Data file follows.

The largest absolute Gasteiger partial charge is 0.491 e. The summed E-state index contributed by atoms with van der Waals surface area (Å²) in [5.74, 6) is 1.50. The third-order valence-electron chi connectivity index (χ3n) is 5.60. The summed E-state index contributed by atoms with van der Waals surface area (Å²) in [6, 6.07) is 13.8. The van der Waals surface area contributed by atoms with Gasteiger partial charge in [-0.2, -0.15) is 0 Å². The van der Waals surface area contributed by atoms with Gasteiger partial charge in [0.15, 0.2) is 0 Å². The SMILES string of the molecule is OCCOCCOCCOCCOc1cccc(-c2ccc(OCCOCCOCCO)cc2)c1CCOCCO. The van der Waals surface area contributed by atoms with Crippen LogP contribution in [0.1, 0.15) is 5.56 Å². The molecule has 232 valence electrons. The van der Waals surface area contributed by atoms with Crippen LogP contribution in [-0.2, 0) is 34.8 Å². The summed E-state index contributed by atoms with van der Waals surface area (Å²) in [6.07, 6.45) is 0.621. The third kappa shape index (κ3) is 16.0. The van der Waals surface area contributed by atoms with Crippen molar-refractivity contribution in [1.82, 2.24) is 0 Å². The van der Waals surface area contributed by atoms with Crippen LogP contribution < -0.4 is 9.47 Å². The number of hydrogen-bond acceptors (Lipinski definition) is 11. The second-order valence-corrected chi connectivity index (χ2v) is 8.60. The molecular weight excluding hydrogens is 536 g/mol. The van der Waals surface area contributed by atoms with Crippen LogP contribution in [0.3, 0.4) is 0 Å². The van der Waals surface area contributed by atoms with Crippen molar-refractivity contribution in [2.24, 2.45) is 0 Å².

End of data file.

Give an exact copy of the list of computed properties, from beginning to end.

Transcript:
The largest absolute Gasteiger partial charge is 0.491 e. The summed E-state index contributed by atoms with van der Waals surface area (Å²) in [5.74, 6) is 1.50. The third-order valence-electron chi connectivity index (χ3n) is 5.60. The summed E-state index contributed by atoms with van der Waals surface area (Å²) in [6, 6.07) is 13.8. The van der Waals surface area contributed by atoms with Gasteiger partial charge in [-0.2, -0.15) is 0 Å². The van der Waals surface area contributed by atoms with Gasteiger partial charge in [0.15, 0.2) is 0 Å². The SMILES string of the molecule is OCCOCCOCCOCCOc1cccc(-c2ccc(OCCOCCOCCO)cc2)c1CCOCCO. The van der Waals surface area contributed by atoms with Crippen LogP contribution in [0.1, 0.15) is 5.56 Å². The molecule has 232 valence electrons. The van der Waals surface area contributed by atoms with Crippen LogP contribution in [-0.2, 0) is 34.8 Å². The summed E-state index contributed by atoms with van der Waals surface area (Å²) in [6.07, 6.45) is 0.621. The third kappa shape index (κ3) is 16.0. The van der Waals surface area contributed by atoms with Crippen molar-refractivity contribution in [1.82, 2.24) is 0 Å². The van der Waals surface area contributed by atoms with Crippen LogP contribution < -0.4 is 9.47 Å². The number of hydrogen-bond acceptors (Lipinski definition) is 11. The second-order valence-corrected chi connectivity index (χ2v) is 8.60. The molecular weight excluding hydrogens is 536 g/mol. The van der Waals surface area contributed by atoms with Crippen LogP contribution in [0.3, 0.4) is 0 Å². The van der Waals surface area contributed by atoms with Crippen molar-refractivity contribution in [2.24, 2.45) is 0 Å².